Inexpensive Handy Counter Extension Project-Under $30 in Under 30 Minutes

We love our Avion, but lets face it, at under 200 sq. feet there is precious space for everything!  Our kitchen is no exception.  By the way….did  you know that in some of the original sales brochures we have seen for ’70’s era Avion’s they called the kitchen/galley the “entertainment center”!  What a hoot!  I figure that is because many women during that time were stay at home wives and mothers and spent a lot of time in the “kitchen” so when it was time to get away in their Avion and travel they were “entertaining”, not slaving in the kitchen!  

So back to our project!  Our front area had been altered from a jack knife sofa to a banquette dinette area by the previous owner as I have mentioned in previous posts.  So we were without the small angle/corner cabinet at the end of the kitchen counter area to the right of the kitchen window.  We have found a perfect (love it!!) covered ottoman/box (see photo at end of this post) that serves as storage, a footrest and as a spare seat if needed inside or outside.  But the ottoman is low and does not help with needed counter space.

Items and tools you will need:

  • wood snack table that measures no more than depth of your base cabinet
  • pencil or marking device
  • paper for hinge template
  • locking hinges and screws (be sure they are not too long and would poke through tray table top!)
  • scrap board for backing support
  • power drill and screwdriver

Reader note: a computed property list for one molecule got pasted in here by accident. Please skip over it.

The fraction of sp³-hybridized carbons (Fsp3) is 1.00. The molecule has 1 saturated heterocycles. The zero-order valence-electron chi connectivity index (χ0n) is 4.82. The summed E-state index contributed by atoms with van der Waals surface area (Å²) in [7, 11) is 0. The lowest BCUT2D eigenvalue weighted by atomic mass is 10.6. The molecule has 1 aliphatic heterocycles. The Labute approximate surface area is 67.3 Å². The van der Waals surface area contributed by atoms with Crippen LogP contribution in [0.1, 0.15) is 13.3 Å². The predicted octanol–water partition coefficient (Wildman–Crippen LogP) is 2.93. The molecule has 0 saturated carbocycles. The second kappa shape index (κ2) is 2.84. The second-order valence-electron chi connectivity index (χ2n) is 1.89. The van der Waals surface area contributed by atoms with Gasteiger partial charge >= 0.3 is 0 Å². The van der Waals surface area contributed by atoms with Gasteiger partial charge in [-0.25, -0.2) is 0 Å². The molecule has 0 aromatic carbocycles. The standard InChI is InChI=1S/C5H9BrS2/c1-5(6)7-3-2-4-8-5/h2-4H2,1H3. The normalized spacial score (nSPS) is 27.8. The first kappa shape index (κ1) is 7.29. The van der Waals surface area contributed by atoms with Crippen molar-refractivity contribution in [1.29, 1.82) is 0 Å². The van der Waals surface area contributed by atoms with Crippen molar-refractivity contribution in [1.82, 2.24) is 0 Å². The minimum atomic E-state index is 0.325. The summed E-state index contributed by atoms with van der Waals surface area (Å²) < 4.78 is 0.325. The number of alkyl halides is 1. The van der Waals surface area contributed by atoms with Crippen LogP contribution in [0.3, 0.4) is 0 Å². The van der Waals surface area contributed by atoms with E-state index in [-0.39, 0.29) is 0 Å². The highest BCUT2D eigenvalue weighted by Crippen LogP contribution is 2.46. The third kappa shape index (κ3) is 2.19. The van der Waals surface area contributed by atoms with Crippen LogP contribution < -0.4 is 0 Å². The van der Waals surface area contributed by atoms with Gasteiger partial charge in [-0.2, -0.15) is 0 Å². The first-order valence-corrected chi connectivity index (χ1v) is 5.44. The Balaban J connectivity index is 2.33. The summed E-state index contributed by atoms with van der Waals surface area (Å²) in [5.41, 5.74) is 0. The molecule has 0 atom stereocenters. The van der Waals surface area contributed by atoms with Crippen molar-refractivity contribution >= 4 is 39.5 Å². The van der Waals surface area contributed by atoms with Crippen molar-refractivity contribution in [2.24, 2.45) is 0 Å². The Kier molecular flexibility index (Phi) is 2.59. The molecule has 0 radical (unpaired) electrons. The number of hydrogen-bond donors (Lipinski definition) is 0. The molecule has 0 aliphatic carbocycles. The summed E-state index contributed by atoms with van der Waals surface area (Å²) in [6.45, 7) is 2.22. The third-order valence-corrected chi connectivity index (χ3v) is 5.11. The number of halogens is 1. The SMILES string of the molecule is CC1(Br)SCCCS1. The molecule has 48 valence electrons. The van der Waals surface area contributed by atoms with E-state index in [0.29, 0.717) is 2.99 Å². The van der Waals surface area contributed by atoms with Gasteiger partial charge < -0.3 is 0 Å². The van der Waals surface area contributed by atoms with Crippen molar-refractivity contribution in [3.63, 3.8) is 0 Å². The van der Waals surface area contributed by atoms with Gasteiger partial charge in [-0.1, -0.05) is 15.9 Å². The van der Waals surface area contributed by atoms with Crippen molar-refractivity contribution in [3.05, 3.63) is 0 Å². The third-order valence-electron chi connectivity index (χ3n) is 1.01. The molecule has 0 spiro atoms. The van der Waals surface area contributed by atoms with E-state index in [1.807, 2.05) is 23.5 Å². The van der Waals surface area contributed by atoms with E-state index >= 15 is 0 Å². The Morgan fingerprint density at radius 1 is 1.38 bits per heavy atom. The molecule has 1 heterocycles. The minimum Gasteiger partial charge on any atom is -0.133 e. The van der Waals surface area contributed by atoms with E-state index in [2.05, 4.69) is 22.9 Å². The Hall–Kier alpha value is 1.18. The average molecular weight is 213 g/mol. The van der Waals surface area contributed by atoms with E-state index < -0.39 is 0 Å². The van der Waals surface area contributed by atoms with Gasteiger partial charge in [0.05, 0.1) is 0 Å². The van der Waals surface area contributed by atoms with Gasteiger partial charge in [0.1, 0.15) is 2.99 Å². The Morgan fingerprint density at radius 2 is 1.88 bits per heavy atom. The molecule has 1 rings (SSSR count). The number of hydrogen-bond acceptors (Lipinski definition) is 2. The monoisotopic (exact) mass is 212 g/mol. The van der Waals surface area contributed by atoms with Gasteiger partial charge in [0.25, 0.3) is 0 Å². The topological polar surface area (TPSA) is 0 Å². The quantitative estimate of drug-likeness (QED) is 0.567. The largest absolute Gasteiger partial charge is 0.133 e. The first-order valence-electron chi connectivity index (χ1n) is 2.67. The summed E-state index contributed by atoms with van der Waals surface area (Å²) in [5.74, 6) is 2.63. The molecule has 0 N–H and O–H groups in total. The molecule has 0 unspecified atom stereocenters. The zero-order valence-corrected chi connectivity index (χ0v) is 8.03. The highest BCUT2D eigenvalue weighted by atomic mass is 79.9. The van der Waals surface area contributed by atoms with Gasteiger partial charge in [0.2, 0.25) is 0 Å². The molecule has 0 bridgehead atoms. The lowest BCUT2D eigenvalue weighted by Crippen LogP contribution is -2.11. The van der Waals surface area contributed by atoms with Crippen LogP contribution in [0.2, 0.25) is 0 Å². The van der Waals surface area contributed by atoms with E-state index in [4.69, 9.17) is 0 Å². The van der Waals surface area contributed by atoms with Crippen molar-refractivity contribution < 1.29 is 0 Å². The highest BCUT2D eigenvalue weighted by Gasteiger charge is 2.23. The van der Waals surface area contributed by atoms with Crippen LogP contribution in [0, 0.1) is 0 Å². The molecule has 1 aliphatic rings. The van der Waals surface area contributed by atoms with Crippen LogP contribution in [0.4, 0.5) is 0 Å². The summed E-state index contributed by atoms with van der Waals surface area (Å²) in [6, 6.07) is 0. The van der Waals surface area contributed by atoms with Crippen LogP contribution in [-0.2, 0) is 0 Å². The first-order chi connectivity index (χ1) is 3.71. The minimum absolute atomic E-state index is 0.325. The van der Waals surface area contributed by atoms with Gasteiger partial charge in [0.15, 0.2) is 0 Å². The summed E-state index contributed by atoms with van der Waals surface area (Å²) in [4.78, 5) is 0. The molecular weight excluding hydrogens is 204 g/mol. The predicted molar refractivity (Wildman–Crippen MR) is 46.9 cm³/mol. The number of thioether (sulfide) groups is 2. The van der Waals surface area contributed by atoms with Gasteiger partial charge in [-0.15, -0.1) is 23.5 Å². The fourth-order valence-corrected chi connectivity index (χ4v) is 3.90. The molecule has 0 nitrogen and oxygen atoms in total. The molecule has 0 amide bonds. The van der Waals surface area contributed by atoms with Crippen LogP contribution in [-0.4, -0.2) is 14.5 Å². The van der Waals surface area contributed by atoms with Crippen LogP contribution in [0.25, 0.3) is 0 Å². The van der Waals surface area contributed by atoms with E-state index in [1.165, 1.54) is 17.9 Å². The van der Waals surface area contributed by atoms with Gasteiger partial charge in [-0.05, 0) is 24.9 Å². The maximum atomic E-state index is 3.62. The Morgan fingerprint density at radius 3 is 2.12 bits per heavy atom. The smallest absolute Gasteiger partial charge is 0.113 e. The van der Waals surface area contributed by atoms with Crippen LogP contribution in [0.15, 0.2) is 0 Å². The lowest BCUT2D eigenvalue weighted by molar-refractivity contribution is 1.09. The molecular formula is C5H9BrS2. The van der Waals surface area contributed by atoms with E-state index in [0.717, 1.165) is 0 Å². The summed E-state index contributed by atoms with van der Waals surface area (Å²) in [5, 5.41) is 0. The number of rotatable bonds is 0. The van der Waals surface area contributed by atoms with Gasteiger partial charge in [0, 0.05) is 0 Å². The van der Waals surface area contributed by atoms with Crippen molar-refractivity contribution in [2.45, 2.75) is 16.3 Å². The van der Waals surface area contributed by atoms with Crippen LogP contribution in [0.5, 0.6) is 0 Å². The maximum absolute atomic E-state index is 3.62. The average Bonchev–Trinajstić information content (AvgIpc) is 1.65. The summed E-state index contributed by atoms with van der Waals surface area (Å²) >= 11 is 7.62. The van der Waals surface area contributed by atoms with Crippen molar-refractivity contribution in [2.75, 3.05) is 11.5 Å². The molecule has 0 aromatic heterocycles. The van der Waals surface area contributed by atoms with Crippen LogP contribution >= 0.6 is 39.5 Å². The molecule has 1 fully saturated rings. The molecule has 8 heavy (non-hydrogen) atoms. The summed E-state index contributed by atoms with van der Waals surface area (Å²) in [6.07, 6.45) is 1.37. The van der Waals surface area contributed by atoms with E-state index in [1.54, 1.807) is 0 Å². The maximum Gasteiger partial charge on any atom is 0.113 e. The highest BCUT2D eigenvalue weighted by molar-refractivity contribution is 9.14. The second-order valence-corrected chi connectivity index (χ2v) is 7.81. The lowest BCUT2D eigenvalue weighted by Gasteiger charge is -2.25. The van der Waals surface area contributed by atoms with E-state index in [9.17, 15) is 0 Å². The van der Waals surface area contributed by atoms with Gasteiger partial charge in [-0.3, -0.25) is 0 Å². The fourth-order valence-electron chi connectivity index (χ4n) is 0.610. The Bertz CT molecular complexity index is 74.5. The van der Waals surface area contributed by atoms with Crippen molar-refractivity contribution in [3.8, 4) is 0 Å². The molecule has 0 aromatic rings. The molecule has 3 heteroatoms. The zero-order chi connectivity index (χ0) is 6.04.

• tape measure
  • small level
  • A “helper” helps!

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  DEAD SPACE is ABOVE

I had seen on many other RV videos where many B+ and others have installed the flip up extension to their counter with locking hinges.  I decided that we no longer needed four wood snack tables at our apartment (just two of us anyway!) so I decided on re-purposing a solid wood snack table top for our Avion’s kitchen counter extension.

I purchased two of the brown locking hinges at our local Albany RV supply store for under $10 each.  I like the way the brown blended into the cabinetry and also the fact that they are lockable is very important so once the extension is tilted up and deployed it stays put.  Be sure when you are installing them that you are putting the correct long side on the top so that when you want to fold the table extension back down you are gently lifting up a little to disengage the lock and then lower the extension.  I have found some similar on Amazon, linked here but the locking mechanism is a bit different than ours.  There are plenty of types and colors available on Amazon but oddly, no brown.  I like our brown with our trailer.

We used the side that shows on top in photo below as our “top” which got secured to the underside of the tray table top.

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Tray Table Stand:  After gathering needed supplies we proceeded to un-attach the wood snack tray top from its wooden scissor “X” stand.  Our snack trays had been purchased from Walmart years ago but I believe they still have them.  Going onto Walmart.com now I see only sold in a four piece set with holder for about $60.  But I believe our local Walmart store sells them in person as singles and price is under $10 each.  Here is a link to one on Amazon that is similar in style to what we used in case you want that as reference.